The power of pop

<strong>Japrocksampler: How the Postwar Japanese Blew Their Minds on Rock'n'Roll</strong>


Tokyo, 1969. The Spiders, the Mops and myriad other identically suited "Group Sound" beat combos making post-Beatles guitar pop are on the decline, as politicised foku geira (folk guerrilla) figures such as the camouflage-clad Dr Acid Seven gain popularity.

The city's Shinjuku district becomes Tokyo's Haight-Ashbury, filled with young people following the futen ideal - a uniquely Japanese take on the west's drop-outs, hippies and psychedelic wanderers. A black-clad band of left-wing refuseniks with the cryptic handle of Les Rallizes Denudes perform their pummelling, feedback-heavy rock with the aim of "total sensory assault of the culture". Within a year, their bass player will be hiding out in North Korea, one of a self-styled Japanese Red Army group involved in hijacking a Japan Airlines Boeing 727, and the psychedelic pop group Flowers will filter the emerging hard rock of the UK into the proto-metal Flower Travellin' Band, photographed for their debut album cover stark naked on speeding Honda motorcycles.

The Japan of Julian Cope's Japrocksampler often feels like a surreal, through-the-looking-glass version of the counterculture emerging elsewhere at the time. Of course, with its island status, unfamiliar alphabet and the perceived twin motifs of advanced technology and ancient ritual, there is always the danger of Japanese culture being uncritically lauded as mysterious and "extreme", or dismissed either as impenetrably obscure or a laughable imitation of western forms. With Cope as guide, however, readers are in safe hands. A wayward, Iggy Pop-like pop star in the 1980s and 1990s, both solo and with the Liverpool post-punk band the Teardrop Explodes, Cope has written a brilliantly funny, insightful autobiography, Krautrocksampler, a definitive study of Germany's "Krautrock" movement, and two lavishly produced field guides to the Neolithic sites of UK and Europe.

Despite his more recent passion for archaeology, it is for musical excavation that Cope is especially cherished among music fans: his infectious delight in all things "out there", combined with a fan's instinct for obscure facts and a practitioner's understanding of how seemingly difficult music works, make him a trusted, if eccentric, guide to rock's outer limits. In recent years, he has championed Japan's current fertile underground scene, and Japrocksampler springs primarily from his desire to unearth the sonic and spiritual forebears of bands such as Acid Mothers Temple, Ghost and Boris.

Like the now unavailable Krautrocksampler, Japrocksampler focuses on a period of social and cultural upheaval and deals with roughly the same phenomenon - the impact of UK and US popular music upon a "foreign" postwar society and culture. Cope sets the stage with a brief history lesson, from Japan's enforced trade agreement with the US in 1854, to its swift modernisation and rebuilding after the Second World War. This flows neatly into the cultural consequences, with Cope looking at rock'n'roll's tentative beginnings alongside the much healthier experimental classical music and art world. This double narrative, which eventually dovetails into the experimental rock that Japrocksampler celebrates, continues through the 1960s, as Cope alternates between the instrumental guitar pop known as eleki and the "Group Sound" phenomenon, and the cultural exchange between the Japanese avant-garde, the Fluxus movement, composers such as John Cage and Karlheinz Stockhausen and the burgeoning free jazz scene.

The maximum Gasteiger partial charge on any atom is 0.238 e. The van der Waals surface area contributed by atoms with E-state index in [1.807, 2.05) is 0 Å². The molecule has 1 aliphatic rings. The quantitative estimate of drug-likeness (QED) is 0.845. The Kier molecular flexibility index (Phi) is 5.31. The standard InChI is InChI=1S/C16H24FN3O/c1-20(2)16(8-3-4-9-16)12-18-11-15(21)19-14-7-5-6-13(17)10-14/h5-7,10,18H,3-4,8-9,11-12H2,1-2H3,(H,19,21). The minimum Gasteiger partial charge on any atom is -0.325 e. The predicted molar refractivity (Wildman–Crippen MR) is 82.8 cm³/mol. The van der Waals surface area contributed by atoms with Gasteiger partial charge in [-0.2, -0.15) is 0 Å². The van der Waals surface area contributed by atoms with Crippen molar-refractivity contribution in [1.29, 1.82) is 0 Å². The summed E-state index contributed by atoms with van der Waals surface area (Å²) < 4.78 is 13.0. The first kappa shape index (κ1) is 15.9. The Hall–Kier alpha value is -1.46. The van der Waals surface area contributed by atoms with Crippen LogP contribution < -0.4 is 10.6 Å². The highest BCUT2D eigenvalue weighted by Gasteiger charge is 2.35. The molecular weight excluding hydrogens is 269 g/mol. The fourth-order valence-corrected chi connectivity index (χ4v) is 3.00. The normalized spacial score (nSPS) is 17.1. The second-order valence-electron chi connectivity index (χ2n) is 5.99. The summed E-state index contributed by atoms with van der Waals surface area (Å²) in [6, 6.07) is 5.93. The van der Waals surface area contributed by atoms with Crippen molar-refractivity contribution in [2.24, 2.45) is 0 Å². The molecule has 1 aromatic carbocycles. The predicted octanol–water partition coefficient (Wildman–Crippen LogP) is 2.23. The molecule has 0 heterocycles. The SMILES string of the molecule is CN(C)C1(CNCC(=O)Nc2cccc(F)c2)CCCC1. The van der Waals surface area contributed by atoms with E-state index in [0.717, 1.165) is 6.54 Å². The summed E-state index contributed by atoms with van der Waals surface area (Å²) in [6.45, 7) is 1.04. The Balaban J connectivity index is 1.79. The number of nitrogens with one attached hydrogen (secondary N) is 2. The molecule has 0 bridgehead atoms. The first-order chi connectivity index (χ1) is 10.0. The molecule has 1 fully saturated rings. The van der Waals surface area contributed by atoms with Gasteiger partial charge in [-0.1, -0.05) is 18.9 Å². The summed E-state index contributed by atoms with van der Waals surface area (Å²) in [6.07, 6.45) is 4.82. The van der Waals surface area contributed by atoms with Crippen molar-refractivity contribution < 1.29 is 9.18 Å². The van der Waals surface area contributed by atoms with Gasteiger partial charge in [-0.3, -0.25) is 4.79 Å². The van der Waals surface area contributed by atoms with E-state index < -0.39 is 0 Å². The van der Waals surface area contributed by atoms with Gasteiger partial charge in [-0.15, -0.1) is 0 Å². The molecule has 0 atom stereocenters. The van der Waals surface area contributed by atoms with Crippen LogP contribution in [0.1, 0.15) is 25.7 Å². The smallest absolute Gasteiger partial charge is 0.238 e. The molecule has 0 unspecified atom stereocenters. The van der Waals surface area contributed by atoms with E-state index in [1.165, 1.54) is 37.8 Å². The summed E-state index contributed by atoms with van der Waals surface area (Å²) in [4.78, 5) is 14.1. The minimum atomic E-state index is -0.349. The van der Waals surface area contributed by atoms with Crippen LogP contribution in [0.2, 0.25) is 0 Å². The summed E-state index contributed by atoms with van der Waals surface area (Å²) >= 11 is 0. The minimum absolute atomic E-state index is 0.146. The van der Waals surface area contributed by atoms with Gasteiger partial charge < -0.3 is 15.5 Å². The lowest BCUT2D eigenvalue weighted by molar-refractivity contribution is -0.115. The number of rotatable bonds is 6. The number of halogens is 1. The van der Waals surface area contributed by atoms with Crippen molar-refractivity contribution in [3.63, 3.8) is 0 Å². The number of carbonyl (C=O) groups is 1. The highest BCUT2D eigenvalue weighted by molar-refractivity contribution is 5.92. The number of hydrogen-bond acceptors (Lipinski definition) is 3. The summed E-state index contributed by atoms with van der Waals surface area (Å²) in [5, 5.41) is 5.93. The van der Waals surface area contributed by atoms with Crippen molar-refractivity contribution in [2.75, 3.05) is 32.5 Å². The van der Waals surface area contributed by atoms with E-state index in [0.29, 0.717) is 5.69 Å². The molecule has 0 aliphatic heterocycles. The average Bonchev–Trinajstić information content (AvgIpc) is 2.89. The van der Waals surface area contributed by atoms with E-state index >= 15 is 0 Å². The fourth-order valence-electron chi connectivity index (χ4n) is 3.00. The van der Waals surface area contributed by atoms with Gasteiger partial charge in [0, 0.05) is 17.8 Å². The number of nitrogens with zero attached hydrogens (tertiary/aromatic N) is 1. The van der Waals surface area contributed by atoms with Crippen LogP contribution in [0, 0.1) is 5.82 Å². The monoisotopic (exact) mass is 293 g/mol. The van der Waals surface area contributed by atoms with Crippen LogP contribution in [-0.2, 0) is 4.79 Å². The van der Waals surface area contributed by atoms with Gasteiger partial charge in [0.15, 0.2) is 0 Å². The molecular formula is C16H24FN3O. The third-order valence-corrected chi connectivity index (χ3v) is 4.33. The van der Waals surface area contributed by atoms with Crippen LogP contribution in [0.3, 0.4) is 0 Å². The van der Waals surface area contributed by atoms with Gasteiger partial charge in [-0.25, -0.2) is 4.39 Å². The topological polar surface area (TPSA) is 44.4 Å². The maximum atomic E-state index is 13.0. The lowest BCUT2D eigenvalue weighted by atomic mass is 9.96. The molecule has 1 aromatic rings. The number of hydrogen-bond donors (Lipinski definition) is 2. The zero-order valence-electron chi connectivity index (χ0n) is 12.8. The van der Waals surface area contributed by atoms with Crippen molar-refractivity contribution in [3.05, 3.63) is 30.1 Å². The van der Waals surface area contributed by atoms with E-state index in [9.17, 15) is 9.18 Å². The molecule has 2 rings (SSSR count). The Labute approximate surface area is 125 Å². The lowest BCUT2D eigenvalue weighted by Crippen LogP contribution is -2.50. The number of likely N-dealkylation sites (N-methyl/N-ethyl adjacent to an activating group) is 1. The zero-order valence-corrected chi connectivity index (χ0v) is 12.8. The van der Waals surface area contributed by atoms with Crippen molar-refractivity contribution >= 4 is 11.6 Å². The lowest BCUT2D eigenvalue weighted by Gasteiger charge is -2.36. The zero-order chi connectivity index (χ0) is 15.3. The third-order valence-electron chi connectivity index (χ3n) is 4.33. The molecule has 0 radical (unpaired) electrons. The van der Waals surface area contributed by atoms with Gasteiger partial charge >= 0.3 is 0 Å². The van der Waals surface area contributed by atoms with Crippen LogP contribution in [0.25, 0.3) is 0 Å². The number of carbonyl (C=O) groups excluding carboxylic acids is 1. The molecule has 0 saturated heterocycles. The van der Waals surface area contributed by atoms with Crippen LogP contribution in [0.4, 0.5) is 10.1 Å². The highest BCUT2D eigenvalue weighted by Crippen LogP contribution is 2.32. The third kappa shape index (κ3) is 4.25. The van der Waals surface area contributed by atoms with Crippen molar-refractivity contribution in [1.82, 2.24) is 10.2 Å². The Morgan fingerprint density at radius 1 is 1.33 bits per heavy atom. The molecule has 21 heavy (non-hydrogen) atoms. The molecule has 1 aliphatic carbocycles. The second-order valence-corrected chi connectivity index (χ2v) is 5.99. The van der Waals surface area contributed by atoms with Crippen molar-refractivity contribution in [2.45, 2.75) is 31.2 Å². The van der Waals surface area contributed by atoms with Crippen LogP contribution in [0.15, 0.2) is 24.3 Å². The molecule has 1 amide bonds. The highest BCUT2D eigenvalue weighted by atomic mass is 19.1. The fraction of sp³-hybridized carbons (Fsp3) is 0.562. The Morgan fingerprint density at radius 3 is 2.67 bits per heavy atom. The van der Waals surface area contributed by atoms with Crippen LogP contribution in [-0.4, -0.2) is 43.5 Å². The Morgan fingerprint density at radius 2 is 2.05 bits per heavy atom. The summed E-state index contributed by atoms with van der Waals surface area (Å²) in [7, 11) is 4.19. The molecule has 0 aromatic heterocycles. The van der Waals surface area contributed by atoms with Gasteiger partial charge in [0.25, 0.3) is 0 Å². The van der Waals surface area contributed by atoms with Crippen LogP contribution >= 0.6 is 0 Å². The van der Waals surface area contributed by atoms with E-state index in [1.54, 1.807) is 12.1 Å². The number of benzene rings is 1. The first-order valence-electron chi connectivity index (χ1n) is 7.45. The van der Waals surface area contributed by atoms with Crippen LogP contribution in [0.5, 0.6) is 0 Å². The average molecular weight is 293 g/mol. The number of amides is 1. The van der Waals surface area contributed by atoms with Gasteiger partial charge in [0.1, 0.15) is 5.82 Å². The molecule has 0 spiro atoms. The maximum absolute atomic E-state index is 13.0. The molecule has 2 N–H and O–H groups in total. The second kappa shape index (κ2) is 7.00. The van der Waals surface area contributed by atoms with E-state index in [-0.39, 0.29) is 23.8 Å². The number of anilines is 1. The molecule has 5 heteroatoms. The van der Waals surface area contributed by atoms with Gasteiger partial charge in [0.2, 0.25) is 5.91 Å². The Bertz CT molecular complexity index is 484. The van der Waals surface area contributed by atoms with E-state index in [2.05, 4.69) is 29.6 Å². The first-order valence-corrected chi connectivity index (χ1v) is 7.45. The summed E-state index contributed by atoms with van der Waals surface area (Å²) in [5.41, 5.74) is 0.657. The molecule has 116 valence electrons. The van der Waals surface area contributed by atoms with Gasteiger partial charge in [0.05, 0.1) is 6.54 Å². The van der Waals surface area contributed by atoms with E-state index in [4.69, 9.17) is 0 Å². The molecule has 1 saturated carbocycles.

Selected bands have a chapter apiece, but many have stories crying out for whole books. Alongside hijacked planes, guitar feedback, anarchic festivals and nude biking, J A Caesar's journey from wandering yakuza associate and "futen number one" to avant-garde composer writing scores for the controversial playwright Shuji Terayama is an intriguing tale of beat poetry, extreme sounds and feverish creativity, perhaps best encapsulated in the title of Terayama's iconic work Throw Away the Books, Let's Go Into the Streets. Meanwhile, the story of Taj Mahal Travellers' more gentle but no less extreme penchant for playing in unusual environments, using home-made instruments and "voices, stones and bamboo winds", reads like a Zen road movie.

As a music critic, Cope is a realistic enthusiast, happy to distinguish between the cultural significance of, say, Foodbrain's debut album, and its "abominable" quality. The obligatory "Top 50" will delight fans of his reviewing style, which veers from detailed descriptions of music process to excited hyperbole and gentle ridicule, to the more surreal: "Indoor stoned-parrot cutlery & crockery grooves, anyone?"

Whether Japrocksampler succeeds in its aim of shedding light on current Japanese underground music is a moot point, and maybe not an important one. For a fuller picture of how bands such as Boredoms, Afrirampo or Boris, for example, came into being, another volume that takes into account the influences of punk, metal and electronic music is required.

Instead, Japrocksampler stands up as a document of a period, a place and its subculture. At a time when the radicalism of "the Sixties" has been co-opted and sold back as aesthetic nostalgia, Japrocksampler is a timely reminder of that era's chaotic possibilities: that things happened, risks were taken, barriers were broken - and that it sounded, for the most part, electrifying.

Frances Morgan is editor of "Plan B" magazine

This article first appeared in the 10 September 2007 issue of the New Statesman, Why Boris and London deserve each other